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EPA Fails to Protect Shenandoah River

Local groups challenge EPA’s approval of Virginia’s decision to not list the Shenandoah as ‘impaired,’ despite excessive algae blooms and nutrient pollution
Algae choking the Shenandoah River.

The algae, caused by agricultural runoff in the Shenandoah Valley, interfere with recreational uses of the river, such as swimming, kayaking and fishing. It also harms native grasses and affects aquatic life.

Alan Lehman / Potomac Riverkeeper Network
May 30, 2017
Front Royal, VA —

Today, three local citizen groups filed a lawsuit against the U.S. Environmental Protection Agency for the agency’s repeated failure to address the Shenandoah River’s increasing problem with algae blooms and pollution. Shenandoah Riverkeeper, Potomac Riverkeeper Network, and the Potomac River Smallmouth Club filed the suit and are represented by Earthjustice.

Location map of Shenandoah Valley
Agricultural runoff in the Shenandoah Valley are causing the algae outbreaks.

The algae blooms, caused by agricultural runoff in the Shenandoah Valley, interfere with recreational uses of the river, such as swimming, kayaking and fishing. They also harm native grasses and affect aquatic life.

“The Shenandoah is one of the most beautiful rivers in the country—and a popular recreation destination. But it’s threatened by the failure of state and federal authorities to stop excessive nutrients—and the algae they produce—from entering the river. We hope this lawsuit will change that,” said Mark Frondorf, Shenandoah Riverkeeper.

Aerial view of algae covering Shenandoah River at Harpers Ferry.
Alan Lehman / Potomac Riverkeeper Network
Aerial view of algae covering Shenandoah River at Harpers Ferry.

For years, Shenandoah Riverkeeper has been pressing Virginia’s Department of Environmental Quality to designate the river as impaired because of the algae blooms. The agency has refused, even as evidence of the impairment has grown. A recent report by the Environmental Integrity Project found that Virginia’s pollution management system allows agricultural operations to dispose of their manure by spreading it on fields that are already saturated with nitrogen, leaving the excess to run off of fields and fuel algae blooms in the river.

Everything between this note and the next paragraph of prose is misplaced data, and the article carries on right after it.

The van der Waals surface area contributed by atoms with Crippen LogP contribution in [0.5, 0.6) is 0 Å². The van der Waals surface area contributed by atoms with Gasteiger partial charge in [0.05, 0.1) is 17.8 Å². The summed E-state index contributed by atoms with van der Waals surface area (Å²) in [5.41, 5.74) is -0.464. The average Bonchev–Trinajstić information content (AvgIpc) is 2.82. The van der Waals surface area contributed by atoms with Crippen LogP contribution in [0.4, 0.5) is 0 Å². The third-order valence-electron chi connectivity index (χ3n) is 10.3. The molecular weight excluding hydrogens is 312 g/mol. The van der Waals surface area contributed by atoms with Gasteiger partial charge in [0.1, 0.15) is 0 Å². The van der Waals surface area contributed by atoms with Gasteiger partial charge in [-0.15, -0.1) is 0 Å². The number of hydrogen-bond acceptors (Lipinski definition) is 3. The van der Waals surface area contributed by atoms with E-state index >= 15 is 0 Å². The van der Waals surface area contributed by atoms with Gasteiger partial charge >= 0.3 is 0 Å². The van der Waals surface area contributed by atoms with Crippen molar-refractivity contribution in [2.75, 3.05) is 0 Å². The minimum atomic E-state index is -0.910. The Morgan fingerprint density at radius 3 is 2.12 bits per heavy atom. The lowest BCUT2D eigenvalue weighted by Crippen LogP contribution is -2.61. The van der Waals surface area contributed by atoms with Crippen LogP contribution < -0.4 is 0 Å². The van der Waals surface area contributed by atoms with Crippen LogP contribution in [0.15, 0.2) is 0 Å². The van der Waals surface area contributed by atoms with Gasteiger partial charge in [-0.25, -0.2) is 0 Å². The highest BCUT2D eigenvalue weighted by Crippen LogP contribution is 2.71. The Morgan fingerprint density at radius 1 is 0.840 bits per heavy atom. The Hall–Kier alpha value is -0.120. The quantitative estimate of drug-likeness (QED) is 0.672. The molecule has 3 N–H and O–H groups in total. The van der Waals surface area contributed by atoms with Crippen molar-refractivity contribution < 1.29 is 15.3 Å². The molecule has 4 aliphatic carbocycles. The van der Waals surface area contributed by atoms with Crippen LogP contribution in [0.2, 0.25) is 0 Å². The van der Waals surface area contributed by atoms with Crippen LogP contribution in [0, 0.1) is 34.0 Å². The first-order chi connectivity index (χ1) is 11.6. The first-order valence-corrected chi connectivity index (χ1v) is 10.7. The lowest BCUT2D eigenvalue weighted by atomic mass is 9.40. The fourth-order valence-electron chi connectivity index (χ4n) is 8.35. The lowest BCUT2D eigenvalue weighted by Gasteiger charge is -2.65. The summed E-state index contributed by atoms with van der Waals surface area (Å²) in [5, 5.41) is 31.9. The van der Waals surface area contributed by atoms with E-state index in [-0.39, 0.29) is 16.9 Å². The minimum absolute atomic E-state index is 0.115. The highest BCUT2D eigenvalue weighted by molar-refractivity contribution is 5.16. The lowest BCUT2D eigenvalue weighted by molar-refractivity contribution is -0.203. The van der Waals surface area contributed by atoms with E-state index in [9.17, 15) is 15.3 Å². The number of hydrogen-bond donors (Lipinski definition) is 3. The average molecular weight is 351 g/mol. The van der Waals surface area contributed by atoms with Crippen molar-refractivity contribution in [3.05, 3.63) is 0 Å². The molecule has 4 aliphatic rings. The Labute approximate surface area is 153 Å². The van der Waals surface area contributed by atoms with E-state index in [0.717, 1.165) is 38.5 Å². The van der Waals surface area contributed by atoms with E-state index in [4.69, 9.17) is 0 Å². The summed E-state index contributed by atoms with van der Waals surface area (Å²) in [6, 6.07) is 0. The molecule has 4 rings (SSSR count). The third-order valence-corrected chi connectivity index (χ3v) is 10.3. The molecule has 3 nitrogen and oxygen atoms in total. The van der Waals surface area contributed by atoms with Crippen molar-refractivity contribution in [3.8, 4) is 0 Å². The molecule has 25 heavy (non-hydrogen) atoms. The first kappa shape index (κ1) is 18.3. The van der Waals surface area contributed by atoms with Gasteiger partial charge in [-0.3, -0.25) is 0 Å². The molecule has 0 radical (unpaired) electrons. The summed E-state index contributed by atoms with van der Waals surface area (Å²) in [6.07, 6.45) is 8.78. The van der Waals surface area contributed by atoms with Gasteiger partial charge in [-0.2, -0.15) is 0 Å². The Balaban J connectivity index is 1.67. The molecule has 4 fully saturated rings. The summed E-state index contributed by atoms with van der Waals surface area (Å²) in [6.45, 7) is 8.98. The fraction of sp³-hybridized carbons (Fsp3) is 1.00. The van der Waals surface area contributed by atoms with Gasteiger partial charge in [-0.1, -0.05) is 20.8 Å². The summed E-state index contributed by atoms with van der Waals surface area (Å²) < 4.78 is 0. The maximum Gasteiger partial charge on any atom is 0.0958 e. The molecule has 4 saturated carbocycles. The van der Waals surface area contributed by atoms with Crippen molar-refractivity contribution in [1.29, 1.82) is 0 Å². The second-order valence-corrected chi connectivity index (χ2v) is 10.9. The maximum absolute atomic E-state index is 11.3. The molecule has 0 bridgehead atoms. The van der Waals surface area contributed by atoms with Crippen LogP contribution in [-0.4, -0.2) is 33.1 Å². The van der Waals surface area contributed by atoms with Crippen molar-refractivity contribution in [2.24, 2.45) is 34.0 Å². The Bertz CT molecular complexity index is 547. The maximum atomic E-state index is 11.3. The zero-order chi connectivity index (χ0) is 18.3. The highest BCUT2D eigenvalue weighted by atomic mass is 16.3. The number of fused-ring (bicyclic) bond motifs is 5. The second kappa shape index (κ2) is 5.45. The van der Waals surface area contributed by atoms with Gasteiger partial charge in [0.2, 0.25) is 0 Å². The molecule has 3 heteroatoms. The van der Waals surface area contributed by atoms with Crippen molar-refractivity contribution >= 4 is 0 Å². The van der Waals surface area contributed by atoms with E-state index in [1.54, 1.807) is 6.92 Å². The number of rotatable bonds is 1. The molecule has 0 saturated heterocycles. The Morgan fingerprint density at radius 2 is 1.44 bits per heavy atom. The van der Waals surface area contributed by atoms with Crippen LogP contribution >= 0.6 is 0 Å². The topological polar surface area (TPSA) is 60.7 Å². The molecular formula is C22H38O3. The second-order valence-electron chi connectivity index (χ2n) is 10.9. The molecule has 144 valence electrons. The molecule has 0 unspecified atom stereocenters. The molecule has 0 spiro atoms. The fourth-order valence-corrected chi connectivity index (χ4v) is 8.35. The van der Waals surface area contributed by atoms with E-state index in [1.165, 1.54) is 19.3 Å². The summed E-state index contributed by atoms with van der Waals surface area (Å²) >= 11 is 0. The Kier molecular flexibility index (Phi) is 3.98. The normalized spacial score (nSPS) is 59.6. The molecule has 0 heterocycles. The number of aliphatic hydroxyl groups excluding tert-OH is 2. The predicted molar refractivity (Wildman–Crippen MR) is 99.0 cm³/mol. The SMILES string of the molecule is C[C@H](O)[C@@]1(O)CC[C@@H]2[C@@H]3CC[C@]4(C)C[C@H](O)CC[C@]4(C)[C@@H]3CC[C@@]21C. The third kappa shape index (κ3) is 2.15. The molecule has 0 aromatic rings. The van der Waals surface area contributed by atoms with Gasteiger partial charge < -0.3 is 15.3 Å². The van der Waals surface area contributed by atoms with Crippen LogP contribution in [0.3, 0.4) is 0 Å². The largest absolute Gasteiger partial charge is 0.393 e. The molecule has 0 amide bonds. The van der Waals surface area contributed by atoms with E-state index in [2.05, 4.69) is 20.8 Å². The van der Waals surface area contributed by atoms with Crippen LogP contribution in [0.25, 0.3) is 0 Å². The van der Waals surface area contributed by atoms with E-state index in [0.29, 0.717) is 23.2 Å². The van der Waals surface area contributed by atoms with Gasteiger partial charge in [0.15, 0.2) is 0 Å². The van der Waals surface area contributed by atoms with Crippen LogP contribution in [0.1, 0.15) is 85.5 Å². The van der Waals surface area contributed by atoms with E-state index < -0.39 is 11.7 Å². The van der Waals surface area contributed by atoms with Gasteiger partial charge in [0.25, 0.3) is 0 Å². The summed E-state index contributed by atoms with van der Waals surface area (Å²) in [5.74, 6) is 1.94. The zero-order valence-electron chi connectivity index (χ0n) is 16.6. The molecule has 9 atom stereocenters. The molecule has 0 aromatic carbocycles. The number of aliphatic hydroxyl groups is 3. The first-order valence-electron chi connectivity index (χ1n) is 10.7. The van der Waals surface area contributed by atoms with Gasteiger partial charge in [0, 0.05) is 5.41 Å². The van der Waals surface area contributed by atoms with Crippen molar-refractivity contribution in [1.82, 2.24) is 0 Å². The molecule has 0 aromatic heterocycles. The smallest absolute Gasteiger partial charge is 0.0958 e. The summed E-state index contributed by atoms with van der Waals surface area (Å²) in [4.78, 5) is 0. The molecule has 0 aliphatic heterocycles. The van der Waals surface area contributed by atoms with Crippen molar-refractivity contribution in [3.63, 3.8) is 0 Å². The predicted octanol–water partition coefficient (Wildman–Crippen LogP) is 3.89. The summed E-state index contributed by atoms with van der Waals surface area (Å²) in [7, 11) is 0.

The lawsuit says EPA did not fulfill its duty under the Clean Water Act when it approved Virginia’s decision not to identify the Shenandoah River’s algae impairment on the state’s list of quality-impaired rivers and streams. EPA should have identified the Shenandoah River as impaired based on extensive data demonstrating that widespread algae blooms prevent the river from meeting Virginia’s water quality standards.  

“The legal steps being taken today are required because the political will to do anything about the algae problems we see on the Shenandoah River seems to be lacking both in Richmond and by our federal regulatory agencies,” said Stephan J. Kimm, president of the Potomac River Smallmouth Club. “We wish to see our river returned to the condition it once was, a fishable, swimmable waterway, and enjoyable experience, unencumbered by the thick, extensive mats of algae we see today.”

Algae in the Shenandoah River.
Alan Lehman / Potomac Riverkeeper Network
Algae in the Shenandoah River.

Listing a waterway as “impaired” triggers a regulatory process leading to the imposition of limits on the amount of the pollution causing the impairment into the waterway. In this case, Virginia would be required to develop limits on the total amount of nitrogen and phosphorus being discharged into the Shenandoah that are protective enough to prevent algae blooms and improve water quality. 

The lawsuit asks the court to order EPA to disapprove Virginia’s list of impaired streams, to identify the Shenandoah River as impaired by algae-fueling pollutants, and to establish the pollution caps needed to bring the river back into attainment with state water quality standards.

“Despite the years of growing evidence of impairment, EPA failed to take the action required by the Clean Water Act to limit the pollution causing these algae blooms,” said Jennifer Chavez, the Earthjustice attorney representing the river groups. “DEQ’s refusal to even evaluate this evidence to make an impairment determination is unacceptable—as is EPA’s failure to step in and perform its oversight duties as the Clean Water Act requires it to do.”